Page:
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Updated July 31, 2014.
Got teen acne? You’re definitely not alone. According to the American Academy of Dermatology, nearly 100% of all teens have at least the occasional breakout. Acne strikes all teenagers equally, regardless of sex, race or ethnicity.
Teen acne generally begins between the ages of ten and thirteen. The most common progression starts on the nose, then spreads to the forehead, chin, and cheeks. In more severe cases, acne may affect the neck, shoulders, chest, back and upper arms.
Most cases of acne resolve by the time the person is in his or her twenties. However, it isn’t unusual for acne to persist into adulthood.
Teen Acne Triggers
Hormones released at the onset of puberty are responsible for the appearance of acne during the teen years. These hormones stimulate the skin’s sebaceous, or oil glands, creating an oily skin that is more prone to pore blockages and breakouts. There have been studies indicating stress and diet as additional acne triggers.
Teens are more likely than adults to jump from product to product, searching for an acne remedy. Teenagers who are very upset about the state of their skin may also use topical medications to excess, in an attempt to speed clearing.
It’s important for teens to understand that all acne medications, including over-the-counter remedies, must be used as directed. Applying too often or in too great of concentration can easily cause excessive dryness, peeling, redness, irritation, and can actually increase healing time.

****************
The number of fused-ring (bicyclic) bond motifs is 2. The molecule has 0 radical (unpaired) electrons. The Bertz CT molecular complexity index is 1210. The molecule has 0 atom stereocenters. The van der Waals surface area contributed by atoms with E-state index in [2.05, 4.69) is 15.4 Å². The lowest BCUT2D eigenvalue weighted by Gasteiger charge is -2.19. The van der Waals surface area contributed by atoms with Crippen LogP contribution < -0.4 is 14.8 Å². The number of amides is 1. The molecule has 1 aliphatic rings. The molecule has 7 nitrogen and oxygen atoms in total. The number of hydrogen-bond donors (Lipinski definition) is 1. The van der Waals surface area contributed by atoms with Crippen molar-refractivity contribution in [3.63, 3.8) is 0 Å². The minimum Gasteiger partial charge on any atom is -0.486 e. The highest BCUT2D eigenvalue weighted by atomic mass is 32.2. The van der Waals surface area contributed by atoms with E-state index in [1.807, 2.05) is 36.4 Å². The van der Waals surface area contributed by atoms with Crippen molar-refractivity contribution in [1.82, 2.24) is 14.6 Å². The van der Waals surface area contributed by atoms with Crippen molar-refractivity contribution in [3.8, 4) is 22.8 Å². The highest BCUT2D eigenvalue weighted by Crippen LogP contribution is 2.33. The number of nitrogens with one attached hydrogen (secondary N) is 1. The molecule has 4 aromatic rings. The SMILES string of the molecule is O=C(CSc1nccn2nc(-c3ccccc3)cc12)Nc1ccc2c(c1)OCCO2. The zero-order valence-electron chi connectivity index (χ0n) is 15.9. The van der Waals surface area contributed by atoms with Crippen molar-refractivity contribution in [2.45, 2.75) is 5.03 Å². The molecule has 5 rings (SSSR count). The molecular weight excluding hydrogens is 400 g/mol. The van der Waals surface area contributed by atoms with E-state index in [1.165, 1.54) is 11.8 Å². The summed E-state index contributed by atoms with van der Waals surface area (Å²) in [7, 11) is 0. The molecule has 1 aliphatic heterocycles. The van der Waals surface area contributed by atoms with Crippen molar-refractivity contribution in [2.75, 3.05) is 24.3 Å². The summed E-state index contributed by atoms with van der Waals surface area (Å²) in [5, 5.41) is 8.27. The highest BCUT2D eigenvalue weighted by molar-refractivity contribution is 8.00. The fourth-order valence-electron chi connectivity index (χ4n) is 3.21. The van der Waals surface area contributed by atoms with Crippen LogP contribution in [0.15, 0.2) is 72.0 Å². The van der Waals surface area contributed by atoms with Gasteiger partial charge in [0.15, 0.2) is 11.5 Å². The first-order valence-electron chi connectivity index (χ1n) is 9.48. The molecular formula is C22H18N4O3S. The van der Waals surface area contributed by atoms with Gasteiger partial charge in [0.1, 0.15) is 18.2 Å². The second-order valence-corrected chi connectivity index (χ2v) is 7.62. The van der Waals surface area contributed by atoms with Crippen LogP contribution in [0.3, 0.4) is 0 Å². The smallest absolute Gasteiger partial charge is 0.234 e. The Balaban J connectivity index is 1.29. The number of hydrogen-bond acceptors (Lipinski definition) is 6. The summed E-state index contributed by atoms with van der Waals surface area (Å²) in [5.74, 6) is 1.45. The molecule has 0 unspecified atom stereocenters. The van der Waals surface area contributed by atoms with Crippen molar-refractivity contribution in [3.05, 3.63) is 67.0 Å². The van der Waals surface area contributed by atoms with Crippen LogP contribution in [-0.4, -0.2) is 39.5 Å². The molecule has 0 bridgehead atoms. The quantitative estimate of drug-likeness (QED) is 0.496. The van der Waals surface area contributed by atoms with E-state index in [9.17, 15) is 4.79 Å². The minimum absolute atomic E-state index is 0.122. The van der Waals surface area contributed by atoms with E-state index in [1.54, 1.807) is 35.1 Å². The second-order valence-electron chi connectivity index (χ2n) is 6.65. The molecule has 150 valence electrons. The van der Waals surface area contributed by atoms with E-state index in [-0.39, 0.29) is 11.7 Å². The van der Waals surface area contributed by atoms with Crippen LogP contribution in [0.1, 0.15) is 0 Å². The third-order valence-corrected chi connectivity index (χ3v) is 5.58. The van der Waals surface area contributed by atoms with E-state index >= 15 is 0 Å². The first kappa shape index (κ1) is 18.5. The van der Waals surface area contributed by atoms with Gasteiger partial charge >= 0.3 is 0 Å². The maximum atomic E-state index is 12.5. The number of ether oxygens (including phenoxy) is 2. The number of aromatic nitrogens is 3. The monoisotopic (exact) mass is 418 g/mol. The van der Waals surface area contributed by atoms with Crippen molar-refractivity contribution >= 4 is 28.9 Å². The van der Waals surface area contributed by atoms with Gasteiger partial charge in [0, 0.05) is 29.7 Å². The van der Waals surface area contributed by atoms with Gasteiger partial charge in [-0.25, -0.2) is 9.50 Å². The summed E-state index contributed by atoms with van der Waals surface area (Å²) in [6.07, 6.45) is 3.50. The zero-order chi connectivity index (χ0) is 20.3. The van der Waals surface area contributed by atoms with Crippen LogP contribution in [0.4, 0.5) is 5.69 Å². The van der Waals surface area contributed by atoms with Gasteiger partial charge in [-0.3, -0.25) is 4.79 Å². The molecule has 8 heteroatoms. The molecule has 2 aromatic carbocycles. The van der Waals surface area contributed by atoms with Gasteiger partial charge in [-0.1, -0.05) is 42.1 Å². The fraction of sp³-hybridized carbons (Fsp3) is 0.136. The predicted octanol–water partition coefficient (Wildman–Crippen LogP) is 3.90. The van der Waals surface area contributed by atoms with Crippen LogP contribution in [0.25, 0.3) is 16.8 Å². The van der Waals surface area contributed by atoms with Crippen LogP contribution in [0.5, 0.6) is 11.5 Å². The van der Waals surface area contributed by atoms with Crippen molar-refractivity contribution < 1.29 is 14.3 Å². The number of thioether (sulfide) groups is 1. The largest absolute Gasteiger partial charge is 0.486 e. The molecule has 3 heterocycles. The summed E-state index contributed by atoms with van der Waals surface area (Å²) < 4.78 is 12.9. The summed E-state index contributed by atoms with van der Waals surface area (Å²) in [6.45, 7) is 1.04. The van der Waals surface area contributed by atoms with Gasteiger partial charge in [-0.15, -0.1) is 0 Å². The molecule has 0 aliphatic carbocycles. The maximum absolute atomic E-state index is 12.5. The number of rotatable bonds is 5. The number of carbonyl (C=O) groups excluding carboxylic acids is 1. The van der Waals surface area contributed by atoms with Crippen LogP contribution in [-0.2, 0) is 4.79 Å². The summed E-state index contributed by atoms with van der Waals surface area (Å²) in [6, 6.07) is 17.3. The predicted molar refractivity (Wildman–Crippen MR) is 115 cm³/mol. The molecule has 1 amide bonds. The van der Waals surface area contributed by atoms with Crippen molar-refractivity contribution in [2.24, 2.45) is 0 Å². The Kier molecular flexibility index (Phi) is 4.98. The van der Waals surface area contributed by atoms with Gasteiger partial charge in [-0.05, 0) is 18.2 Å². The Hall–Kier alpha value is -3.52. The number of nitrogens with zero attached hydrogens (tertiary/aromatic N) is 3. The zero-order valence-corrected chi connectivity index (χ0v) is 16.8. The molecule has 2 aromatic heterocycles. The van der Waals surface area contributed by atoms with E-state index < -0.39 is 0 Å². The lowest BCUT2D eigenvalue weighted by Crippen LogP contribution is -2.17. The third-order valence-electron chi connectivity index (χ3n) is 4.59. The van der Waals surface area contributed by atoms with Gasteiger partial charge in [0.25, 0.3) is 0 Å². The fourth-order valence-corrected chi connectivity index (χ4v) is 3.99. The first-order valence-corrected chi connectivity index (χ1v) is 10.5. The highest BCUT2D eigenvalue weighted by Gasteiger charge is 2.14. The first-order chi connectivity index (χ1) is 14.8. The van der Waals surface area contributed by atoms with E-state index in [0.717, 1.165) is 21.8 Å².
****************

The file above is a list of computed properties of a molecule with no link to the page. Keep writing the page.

The Emotional Cost
While acne is a physical problem, it also affects teens psychologically. Even if the acne is relatively mild, it may have a big impact on self-esteem and self-confidence. But the more severe the acne, the greater the emotional toll it takes on the teen. A New Zealand study has shown teens with severe acne at risk for depression and suicide attempts.
Teenagers with acne tend to have a poor body image. It’s normal for sufferers to feel self-conscious or embarrassed about their skin. Boys in particular might feel uncomfortable undressing in the locker room if acne is present on the body. Teens may be unwilling to participate in sports, such as swimming, because of embarrassment about their skin.
Parents need to understand that even mild acne may have a profound impact on the way their teen feels about themselves. Helping with treatment and support can go a long way in protecting and repairing a teen’s self-esteem.
What Can Be Done?
Many cases of teen acne can be successfully controlled with over-the-counter treatments. More than 40% of teen acne is serious enough to require treatment by a doctor. If after several weeks of home treatment there is no improvement, a doctor should be consulted. This is especially true for boys.
Young men are much less likely to see a doctor about their acne, even though they tend to have longer lasting and more severe acne than girls. This may be due to the fact that young women feel more comfortable expressing their feelings regarding their skin and are more comfortable asking for help. Parents need to be aware that their young man may be extremely distressed about his skin, but could be unwilling or unable to voice his discomfort.
It can be so hard to be patient while waiting for the skin to heal, so all teens need to be reminded that treatment takes time. Nearly every case of acne can be successfully controlled, given time and the right treatments.
Watson P., Purvis D., Robinson E., Merry S. “Acne, anxiety, depression and suicide in teenagers: A cross-sectional survey of New Zealand secondary school students.” Journal of Paediatrics and Child Health (2006) 42: 803–806.
“Social Impact of Acne.” AcneNet. 2007. American Academy of Dermatology. 18 Jul 2007.